Mavrilimumab shows potential for severe COVID-19
medwireNews: Inhibition of granulocyte–macrophage-colony stimulating factor (GM-CSF) with mavrilimumab may represent a promising treatment option for patients with severe COVID-19 pneumonia and systemic hyperinflammation, suggest phase 2 study results.
Presenting the findings as a late-breaking abstract at the EULAR 2021 Virtual Congress, Lara Pupim (Kiniksa Pharmaceuticals Corp., Lexington, Massachusetts, USA) said that the efficacy and safety profiles of mavrilimumab have been demonstrated previously in phase 2 studies involving patients with rheumatoid arthritis and giant cell arteritis.
She explained that “GM-CSF is implicated in the mechanism of aberrant immune cell infiltration and activation in the lungs, and it may contribute to respiratory failure and death in patients with severe COVID-19 pneumonia and systemic hyperinflammation.”
Therefore, it was hypothesized that mavrilimumab, which “binds GM-CSF receptor alpha and downregulates inflammatory processes,” could “reduce infiltration of pathogenic cells into the lung and […] suppress inflammation in COVID-19 pneumonia,” she added.
Pupim and team’s trial involved two cohorts of hospitalized patients with COVID-19: nonventilated (cohort 1) and recently ventilated (cohort 2). The present analysis focused on cohort 1 and involved 114 patients with hypoxia and severe COVID-19 pneumonia from North and South America and South Africa, almost all of whom were receiving corticosteroids including dexamethasone. The average age was 57.1 years and 49% of participants had a BMI above 30 kg/m2.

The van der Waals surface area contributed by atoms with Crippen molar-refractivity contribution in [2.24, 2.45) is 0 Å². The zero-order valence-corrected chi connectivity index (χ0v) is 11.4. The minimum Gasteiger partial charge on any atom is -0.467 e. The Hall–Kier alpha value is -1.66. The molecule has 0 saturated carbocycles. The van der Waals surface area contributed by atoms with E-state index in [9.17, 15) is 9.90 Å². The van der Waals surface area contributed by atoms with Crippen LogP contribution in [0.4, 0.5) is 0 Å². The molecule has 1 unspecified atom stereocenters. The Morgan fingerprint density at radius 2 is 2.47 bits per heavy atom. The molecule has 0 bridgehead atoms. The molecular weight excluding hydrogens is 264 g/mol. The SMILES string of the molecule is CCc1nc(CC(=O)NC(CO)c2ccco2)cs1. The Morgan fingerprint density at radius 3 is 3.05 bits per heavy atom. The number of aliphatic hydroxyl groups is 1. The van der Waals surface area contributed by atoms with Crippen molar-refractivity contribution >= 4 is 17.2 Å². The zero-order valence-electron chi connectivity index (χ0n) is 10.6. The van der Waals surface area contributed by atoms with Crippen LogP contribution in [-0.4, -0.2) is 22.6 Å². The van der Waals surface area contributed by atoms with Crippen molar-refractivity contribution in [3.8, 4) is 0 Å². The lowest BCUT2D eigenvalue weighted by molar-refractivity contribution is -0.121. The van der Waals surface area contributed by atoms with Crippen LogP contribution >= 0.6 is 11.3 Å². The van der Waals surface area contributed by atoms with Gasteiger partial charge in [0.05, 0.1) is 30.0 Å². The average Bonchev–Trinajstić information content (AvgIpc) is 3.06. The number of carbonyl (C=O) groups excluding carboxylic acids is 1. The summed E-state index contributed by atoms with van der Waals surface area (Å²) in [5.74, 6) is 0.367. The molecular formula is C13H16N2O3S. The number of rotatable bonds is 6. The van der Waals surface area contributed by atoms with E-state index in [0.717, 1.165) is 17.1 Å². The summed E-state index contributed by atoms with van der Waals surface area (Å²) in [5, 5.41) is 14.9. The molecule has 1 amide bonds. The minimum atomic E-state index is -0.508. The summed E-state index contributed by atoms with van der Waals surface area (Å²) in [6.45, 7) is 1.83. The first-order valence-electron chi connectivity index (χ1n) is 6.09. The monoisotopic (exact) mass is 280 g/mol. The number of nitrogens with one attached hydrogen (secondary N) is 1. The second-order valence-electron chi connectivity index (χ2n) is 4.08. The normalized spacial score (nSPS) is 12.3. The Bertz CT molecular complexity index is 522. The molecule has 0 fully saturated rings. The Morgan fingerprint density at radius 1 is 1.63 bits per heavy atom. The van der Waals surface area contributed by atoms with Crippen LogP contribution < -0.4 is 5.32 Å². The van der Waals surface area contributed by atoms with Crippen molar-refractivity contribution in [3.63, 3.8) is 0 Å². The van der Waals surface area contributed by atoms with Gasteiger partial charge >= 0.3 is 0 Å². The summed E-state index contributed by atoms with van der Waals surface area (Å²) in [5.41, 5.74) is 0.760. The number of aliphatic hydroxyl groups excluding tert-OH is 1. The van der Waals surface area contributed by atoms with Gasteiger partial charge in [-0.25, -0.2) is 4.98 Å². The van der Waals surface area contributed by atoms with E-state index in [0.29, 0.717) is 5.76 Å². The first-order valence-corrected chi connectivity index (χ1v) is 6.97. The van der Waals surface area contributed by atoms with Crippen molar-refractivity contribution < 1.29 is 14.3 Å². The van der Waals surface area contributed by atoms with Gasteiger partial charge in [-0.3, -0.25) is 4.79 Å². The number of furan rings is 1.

At day 29, the proportion of patients alive and free of mechanical ventilation – the primary endpoint – was numerically higher among the 75 participants randomly assigned to receive a single intravenous administration of mavrilimumab 6 mg/kg or 10 mg/kg compared with the 39 given placebo, at 87% versus 74%. The between-group difference did not reach statistical significance, however.
When the probability of ventilation-free survival was evaluated over time, participants given mavrilimumab had a significant 65% lower risk for mechanical ventilation or death from day 0 to 29 relative to those given placebo.
The team also found that mortality rates at day 29 were numerically lower among mavrilimumab- versus placebo-treated patients (8 vs 21%), as was the median time to a 2-point clinical improvement on a COVID-19 ordinal scale (7 vs 11 days).
Pupim noted that there was “no apparent difference” in efficacy between the two different doses of mavrilimumab.
In terms of safety, she said that there were no drug-related serious adverse events in patients treated with mavrilimumab, and thrombotic events occurred in five patients in the placebo arm only.
medwireNews is an independent medical news service provided by Springer Healthcare Ltd. © 2021 Springer Healthcare Ltd, part of the Springer Nature Group
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